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Article
Exploring the Potential Risk of Heavy Metal Pollution of Edible Cultivated Plants in Urban Gardening Contexts Using a Citizen Science Approach in the Project “Heavy Metal City-Zen”
Sustainability 2021, 13(15), 8626; https://0-doi-org.brum.beds.ac.uk/10.3390/su13158626 - 02 Aug 2021
Viewed by 896
Abstract
Urban gardening has become increasingly popular, creating green oases in cities; however, many of these activities are undertaken in areas of high traffic density or on ex-brown field sites. As a consequence, there are still some barriers to the adoption of these urban [...] Read more.
Urban gardening has become increasingly popular, creating green oases in cities; however, many of these activities are undertaken in areas of high traffic density or on ex-brown field sites. As a consequence, there are still some barriers to the adoption of these urban gardening practices for food production. One of the public concerns is the transfer of urban pollutants such as heavy metals into the consumer’s food chain, however, city-wide data is often difficult and expensive to collect. In the citizen science project described herein, we conducted simple citizen-led common collaborative experiments in urban community gardens. These data provided information on the potential risk of heavy metal contaminants and ways in which to mitigate those risks in an urban gardening context. Generally, values were below guideline thresholds, however, at a few garden sites, soil trace metal concentrations (Pb, Cd, Zn) exceeded Austrian recommended limits. Moreover, only at two sites were plant trace metal concentrations shown to be above European food standards limits. Given the citizen’s positive response to the project, we suggest expanding this study to the whole of Vienna, giving newly established gardens a chance to predetermine the risks posed by their local soils. Full article
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Review
The Socioeconomic Welfare of Urban Green Areas and Parks; A Literature Review of Available Evidence
Sustainability 2021, 13(14), 7863; https://0-doi-org.brum.beds.ac.uk/10.3390/su13147863 - 14 Jul 2021
Cited by 3 | Viewed by 567
Abstract
Urban green areas present a lucid example for the harmonious co-existence of the artificial and natural environments best illustrated by their interdependence and interconnection in urban spaces. Urban green areas are essential for the health and wellbeing of citizens. The present study aimed [...] Read more.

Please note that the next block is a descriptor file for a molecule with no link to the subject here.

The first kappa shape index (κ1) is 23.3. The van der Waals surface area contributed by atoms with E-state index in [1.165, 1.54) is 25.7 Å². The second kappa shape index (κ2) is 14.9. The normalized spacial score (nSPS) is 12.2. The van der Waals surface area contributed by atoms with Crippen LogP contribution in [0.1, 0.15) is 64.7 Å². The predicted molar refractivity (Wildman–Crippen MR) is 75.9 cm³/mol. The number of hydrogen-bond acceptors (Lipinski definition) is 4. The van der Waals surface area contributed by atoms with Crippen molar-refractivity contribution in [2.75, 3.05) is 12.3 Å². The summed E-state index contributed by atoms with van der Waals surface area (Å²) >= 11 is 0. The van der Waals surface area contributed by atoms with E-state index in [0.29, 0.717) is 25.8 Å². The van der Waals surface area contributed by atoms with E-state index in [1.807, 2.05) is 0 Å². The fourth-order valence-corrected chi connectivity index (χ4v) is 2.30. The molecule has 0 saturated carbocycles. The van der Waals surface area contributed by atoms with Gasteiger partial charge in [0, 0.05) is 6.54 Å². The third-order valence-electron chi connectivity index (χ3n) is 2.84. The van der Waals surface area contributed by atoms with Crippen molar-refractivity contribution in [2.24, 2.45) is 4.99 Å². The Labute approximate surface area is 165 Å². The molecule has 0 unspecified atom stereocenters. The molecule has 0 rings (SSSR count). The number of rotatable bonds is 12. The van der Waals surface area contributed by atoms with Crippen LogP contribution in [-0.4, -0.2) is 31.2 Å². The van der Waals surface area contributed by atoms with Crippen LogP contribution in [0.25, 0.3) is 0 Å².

Urban green areas present a lucid example for the harmonious co-existence of the artificial and natural environments best illustrated by their interdependence and interconnection in urban spaces. Urban green areas are essential for the health and wellbeing of citizens. The present study aimed to investigate those multiple benefits for citizens that arise through the existence of urban green areas, as well as important policy dimensions that should be considered when designing the expansion of urban green spaces in urban development. The study was based on a literature review to examine for available evidence on the benefit levels derived by the existence of urban green areas. An extended literature review was followed by a structured review, based on specific inclusion and exclusion criteria, which partly followed the Preferred Reporting Items for Systematic Reviews and Meta-Analyses (PRISMA) guidelines. The search was conducted in two databases, and a total of 1674 articles and abstracts were identified through the database searches. After removing 114 duplicates, 1560 records were initially screened based on title and abstract. Following inclusion and exclusion criteria, 14 articles were incorporated in the structured review and a total of 47 in the extended review. The extended literature review identified 33 additional articles examining aspects of benefits that did not fall under the pre-established inclusion and exclusion criteria used in the structured review, such as health benefits and other social parameters associated with urban green spaces. The selected studies were allocated in five principal groups according to study types: three of the them consisted of studies employing “willingness to pay” (WTP) methods, five were based on property values, two studies assigned monetary values, while another two assigned CO2 values, and, finally, two studies were based on qualitative criteria. The results indicated benefits to citizens and increased welfare levels gained by the existence of urban green areas. The conducted review revealed a number of findings and recommendations that could direct future research and urban policy. Those hints could assist local authorities as well as stakeholders in order to measure and assess the benefits of green spaces and urban parks and promote measures and programs to assist their further deployment. Full article
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Article
Study on the Value Model of Urban Green Infrastructure Development—A Case Study of the Central District of Taichung City
Sustainability 2021, 13(13), 7402; https://0-doi-org.brum.beds.ac.uk/10.3390/su13137402 - 01 Jul 2021
Viewed by 618
Abstract
Urban green infrastructure has become an important concept for sustainable urban development. Regarding the joining up of green spaces into green networks, it can have major positive impacts on the environment, societies and economies, and ecology. This study proposes a value model for [...] Read more.